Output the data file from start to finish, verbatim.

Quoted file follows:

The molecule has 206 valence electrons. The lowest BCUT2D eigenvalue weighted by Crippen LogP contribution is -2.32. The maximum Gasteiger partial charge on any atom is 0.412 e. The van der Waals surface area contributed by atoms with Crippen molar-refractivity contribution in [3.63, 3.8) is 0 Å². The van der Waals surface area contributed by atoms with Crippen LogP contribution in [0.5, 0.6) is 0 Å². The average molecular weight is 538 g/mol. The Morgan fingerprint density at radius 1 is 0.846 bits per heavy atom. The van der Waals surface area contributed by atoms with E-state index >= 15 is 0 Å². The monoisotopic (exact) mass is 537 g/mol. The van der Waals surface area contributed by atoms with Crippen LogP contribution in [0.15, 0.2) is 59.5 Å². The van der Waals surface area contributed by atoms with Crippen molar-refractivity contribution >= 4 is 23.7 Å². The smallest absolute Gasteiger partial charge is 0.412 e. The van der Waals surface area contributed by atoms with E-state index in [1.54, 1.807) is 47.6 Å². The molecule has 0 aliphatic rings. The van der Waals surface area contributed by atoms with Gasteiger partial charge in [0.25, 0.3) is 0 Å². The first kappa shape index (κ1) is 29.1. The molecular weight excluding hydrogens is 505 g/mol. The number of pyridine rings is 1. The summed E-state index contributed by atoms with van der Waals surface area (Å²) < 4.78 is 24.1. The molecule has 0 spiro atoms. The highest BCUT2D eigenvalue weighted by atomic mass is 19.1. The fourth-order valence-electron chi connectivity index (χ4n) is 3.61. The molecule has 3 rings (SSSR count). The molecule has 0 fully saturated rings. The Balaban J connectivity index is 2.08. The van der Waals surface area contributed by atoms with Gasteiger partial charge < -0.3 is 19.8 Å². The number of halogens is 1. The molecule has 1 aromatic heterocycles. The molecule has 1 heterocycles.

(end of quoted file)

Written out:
The molecule has 206 valence electrons. The lowest BCUT2D eigenvalue weighted by Crippen LogP contribution is -2.32. The maximum Gasteiger partial charge on any atom is 0.412 e. The van der Waals surface area contributed by atoms with Crippen molar-refractivity contribution in [3.63, 3.8) is 0 Å². The van der Waals surface area contributed by atoms with Crippen LogP contribution in [0.5, 0.6) is 0 Å². The average molecular weight is 538 g/mol. The Morgan fingerprint density at radius 1 is 0.846 bits per heavy atom. The van der Waals surface area contributed by atoms with E-state index >= 15 is 0 Å². The monoisotopic (exact) mass is 537 g/mol. The van der Waals surface area contributed by atoms with Crippen LogP contribution in [0.15, 0.2) is 59.5 Å². The van der Waals surface area contributed by atoms with Crippen molar-refractivity contribution >= 4 is 23.7 Å². The smallest absolute Gasteiger partial charge is 0.412 e. The van der Waals surface area contributed by atoms with E-state index in [1.54, 1.807) is 47.6 Å². The molecule has 0 aliphatic rings. The van der Waals surface area contributed by atoms with Gasteiger partial charge in [0.25, 0.3) is 0 Å². The first kappa shape index (κ1) is 29.1. The molecular weight excluding hydrogens is 505 g/mol. The number of pyridine rings is 1. The summed E-state index contributed by atoms with van der Waals surface area (Å²) < 4.78 is 24.1. The molecule has 0 spiro atoms. The highest BCUT2D eigenvalue weighted by atomic mass is 19.1. The fourth-order valence-electron chi connectivity index (χ4n) is 3.61. The molecule has 3 rings (SSSR count). The molecule has 0 fully saturated rings. The Balaban J connectivity index is 2.08. The van der Waals surface area contributed by atoms with Gasteiger partial charge < -0.3 is 19.8 Å². The number of halogens is 1. The molecule has 1 aromatic heterocycles. The molecule has 1 heterocycles.